Not 24 hours later, the Golden Bears were shredded defensively by the Richmond Spiders, losing 94-90 in the consolation game of a four-team tournament they were considered to be the heavy favorite in.

It’s a disappointing two-game stretch for Cal, who entered the season as a Pac-12 favorite and had looked the part for the first four games of the season.

And the issue appears to be on the defensive end of the floor.

Richmond is a good Atlantic 10 team. Terry Allen and Marshall Wood are high-major big men, Shawn’Dre Jones is a jitterbug at the point and Chris Mooney runs a Princeton-esque system that is very difficult to prepare for without a day in-between games. So it’s not really surprising that the Spiders gave Cal a fight.

But 94 points?

On the heels of giving up 44 points in the second half against the offensively-challenged Aztecs?

That’s a problem, one that I’m sure that Cuonzo Martin is going to address this week in practice. Martin has managed to put together a roster that is build for small-ball, with four talented perimeter players surrounding a first round pick in the post. But that’s not the style that he’s known for. Martin played his college ball at Purdue in the Gene Keady days. He cut his teeth as a head coach at Missouri State in the Missouri Valley. His team’s at Tennessee were known for being tough and physical defensively.

That’s how Martin coaches, which is part of the reason Cal had such hype entering the year.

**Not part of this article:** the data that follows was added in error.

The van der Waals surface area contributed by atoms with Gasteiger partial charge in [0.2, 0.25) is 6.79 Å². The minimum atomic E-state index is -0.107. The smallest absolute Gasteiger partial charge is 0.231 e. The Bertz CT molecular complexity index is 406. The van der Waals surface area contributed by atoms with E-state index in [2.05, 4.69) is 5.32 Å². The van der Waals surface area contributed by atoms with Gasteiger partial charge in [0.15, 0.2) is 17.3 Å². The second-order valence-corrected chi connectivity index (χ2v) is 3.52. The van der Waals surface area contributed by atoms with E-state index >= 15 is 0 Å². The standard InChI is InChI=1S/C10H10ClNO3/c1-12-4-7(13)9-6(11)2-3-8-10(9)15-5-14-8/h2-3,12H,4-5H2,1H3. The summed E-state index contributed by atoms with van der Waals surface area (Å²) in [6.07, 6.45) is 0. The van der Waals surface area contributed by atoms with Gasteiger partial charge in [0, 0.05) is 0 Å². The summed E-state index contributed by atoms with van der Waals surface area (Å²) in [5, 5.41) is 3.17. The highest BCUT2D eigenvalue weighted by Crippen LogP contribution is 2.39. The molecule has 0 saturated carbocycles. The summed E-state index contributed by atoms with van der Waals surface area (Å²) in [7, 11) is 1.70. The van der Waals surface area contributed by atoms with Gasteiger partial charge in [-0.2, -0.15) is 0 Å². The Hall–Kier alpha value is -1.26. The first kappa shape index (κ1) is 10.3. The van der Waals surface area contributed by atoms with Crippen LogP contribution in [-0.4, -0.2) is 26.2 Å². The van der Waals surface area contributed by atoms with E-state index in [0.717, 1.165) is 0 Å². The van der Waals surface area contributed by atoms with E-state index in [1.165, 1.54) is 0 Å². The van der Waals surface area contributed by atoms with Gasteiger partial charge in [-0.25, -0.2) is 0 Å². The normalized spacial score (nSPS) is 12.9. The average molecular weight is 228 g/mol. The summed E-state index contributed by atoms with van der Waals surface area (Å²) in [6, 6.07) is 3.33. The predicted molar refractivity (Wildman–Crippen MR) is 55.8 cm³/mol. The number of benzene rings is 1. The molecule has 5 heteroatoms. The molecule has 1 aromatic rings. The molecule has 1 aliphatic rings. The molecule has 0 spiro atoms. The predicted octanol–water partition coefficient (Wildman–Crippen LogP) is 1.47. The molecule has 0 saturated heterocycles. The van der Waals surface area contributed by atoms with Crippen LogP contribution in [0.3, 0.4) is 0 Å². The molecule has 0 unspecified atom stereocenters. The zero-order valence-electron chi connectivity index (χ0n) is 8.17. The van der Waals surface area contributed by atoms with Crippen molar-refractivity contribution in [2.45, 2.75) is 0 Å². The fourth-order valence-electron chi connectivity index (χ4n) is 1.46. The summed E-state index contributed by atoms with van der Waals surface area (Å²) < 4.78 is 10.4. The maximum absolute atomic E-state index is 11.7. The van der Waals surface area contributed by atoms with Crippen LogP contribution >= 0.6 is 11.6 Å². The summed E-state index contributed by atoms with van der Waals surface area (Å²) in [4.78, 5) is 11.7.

The talents of Tyrone Wallace, Jaylen Brown, Ivan Rabb, Jabari Bird and Jordan Mathews on a team with a coach that gets teams to defend the way Martin does? It’s no surprise that pundits would be optimistic.

But as of now, they have some work to do defensively if they want to live up to that hype.

Tyler Ulis injured as No. 1 Kentucky beats South Florida

Tyler Ulis, Ky Howard
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MIAMI (AP) Jamal Murray had 21 points and No. 1 Kentucky scored the final 15 points of the first half on the way to beating South Florida 84-63 in the HoopHall Miami Invitational on Friday.

Skal Labissiere added 17 points for the Wildcats (6-0), who led by as many as 31. Charles Matthews scored 11 points and Isaiah Briscoe finished with seven assists for Kentucky, now a winner of 37 consecutive regular-season games and 39 in a row against unranked opponents.

Chris Perry scored 14 points for USF (1-5), which has lost 18 consecutive games against teams ranked in the Top 25. Jaleel Cousins added 12 points on 5-for-6 shooting, and Jahmal McMurray scored 11 points for the Bulls.

Kentucky played the second half without starting guard Tyler Ulis, who departed with a right elbow injury after getting hurt while fighting for a ball loose on the floor.

Kentucky announced after the game that the injury was a hyperextension of the elbow and that he will be day-to-day.

The Bulls were within 27-21 with 6 minutes left in the first half after McMurray banked in a 3-pointer only a few feet away from where John Calipari was standing, and the look of anguish on the Kentucky coach’s face was clear.

It didn’t last long.

The Wildcats scored on seven of their next nine possessions and the game was over by halftime, Kentucky going into the break with a 42-21 lead.

It was a reunion for plenty of people on both benches. Calipari squared off with his former assistant Orlando Antigua, now in his second year leading USF. Antigua’s staff includes another former Calipari assistant in Rod Strickland, plus former Kentucky basketball staff members Mike Malone and Dominic Lombardi.

So the staffs have plenty of familiarity. On the court, there was plenty of disparity. Kentucky finished with a commanding 23-6 edge in points off turnovers and finished with 16 assists to the Bulls’ six.